So more than two-thirds of Australia’s economic growth has come entirely from population growth, with growth in per capita terms anaemic at best, despite the huge mining investment boom over that period.
Nor does Uren’s claim that migrants’ “addition to demand during periods of soft growth generates more jobs than they take up” stand up to scrutiny. Sure, employment has been growing, but it has not grown at anywhere near the level required to soak-up the extra workers from immigration (see next chart).
Hence the rising unemployment:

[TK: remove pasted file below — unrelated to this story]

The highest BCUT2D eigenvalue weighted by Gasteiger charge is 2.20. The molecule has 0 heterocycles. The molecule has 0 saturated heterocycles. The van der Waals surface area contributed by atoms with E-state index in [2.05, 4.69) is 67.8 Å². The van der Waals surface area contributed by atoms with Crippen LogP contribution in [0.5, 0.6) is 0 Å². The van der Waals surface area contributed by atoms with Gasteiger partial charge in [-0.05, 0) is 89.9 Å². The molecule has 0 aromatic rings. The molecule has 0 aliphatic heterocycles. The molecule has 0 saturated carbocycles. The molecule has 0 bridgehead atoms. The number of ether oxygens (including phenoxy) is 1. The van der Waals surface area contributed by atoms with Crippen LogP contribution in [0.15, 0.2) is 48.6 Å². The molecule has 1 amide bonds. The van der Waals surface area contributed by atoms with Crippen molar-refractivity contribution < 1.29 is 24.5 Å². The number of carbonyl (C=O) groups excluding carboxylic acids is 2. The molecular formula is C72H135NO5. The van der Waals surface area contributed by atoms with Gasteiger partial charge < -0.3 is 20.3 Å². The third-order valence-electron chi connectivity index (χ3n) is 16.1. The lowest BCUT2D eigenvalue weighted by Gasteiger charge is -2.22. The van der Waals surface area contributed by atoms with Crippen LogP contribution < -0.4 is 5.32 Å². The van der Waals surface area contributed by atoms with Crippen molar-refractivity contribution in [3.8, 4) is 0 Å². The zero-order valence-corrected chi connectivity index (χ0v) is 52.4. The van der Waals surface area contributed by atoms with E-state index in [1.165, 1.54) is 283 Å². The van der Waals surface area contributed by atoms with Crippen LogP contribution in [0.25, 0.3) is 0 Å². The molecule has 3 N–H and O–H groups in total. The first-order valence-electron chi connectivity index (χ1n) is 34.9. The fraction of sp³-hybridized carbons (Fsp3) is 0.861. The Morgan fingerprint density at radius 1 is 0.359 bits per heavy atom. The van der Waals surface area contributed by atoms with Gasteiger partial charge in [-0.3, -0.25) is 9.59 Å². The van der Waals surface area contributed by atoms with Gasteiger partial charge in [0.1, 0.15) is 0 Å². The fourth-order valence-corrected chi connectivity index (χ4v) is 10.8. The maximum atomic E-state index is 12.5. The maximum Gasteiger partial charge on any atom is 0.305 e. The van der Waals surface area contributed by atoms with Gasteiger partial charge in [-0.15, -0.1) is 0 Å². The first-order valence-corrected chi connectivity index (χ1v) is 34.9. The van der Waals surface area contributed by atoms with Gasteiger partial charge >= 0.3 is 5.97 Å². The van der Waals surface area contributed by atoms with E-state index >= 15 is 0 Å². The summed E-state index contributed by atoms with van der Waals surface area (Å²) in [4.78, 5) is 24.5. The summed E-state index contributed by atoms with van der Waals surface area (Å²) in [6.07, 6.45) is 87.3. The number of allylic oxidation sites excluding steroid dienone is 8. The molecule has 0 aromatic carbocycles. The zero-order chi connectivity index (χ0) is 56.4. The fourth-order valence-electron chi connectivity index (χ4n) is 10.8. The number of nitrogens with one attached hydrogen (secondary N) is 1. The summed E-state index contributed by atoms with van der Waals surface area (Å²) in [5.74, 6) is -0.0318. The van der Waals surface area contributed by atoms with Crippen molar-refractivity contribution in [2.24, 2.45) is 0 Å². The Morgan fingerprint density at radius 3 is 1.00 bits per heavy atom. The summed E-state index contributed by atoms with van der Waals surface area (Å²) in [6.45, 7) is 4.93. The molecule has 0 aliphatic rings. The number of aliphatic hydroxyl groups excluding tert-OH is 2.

Uren has also failed to acknowledge that Australia earns its way in the world mainly by selling its fixed mineral resources (e.g. iron ore, coal, natural gas, and gold). More people means less resources per capita. A growing population also means that we must deplete our mineral resources faster, just to maintain a constant standard of living.
No, the key criteria that needs to be met in deciding whether to expand the immigration intake is: “will it improve the living standards of the pre-existing population”? The answer to this question seems to be a resounding “no”.
As I noted yesterday, if all Australia is doing is growing for growth’s sake, pushing against infrastructure bottlenecks, diluting our fixed endowment of minerals resources, and failing to raise the living standards of the existing population, what’s the point?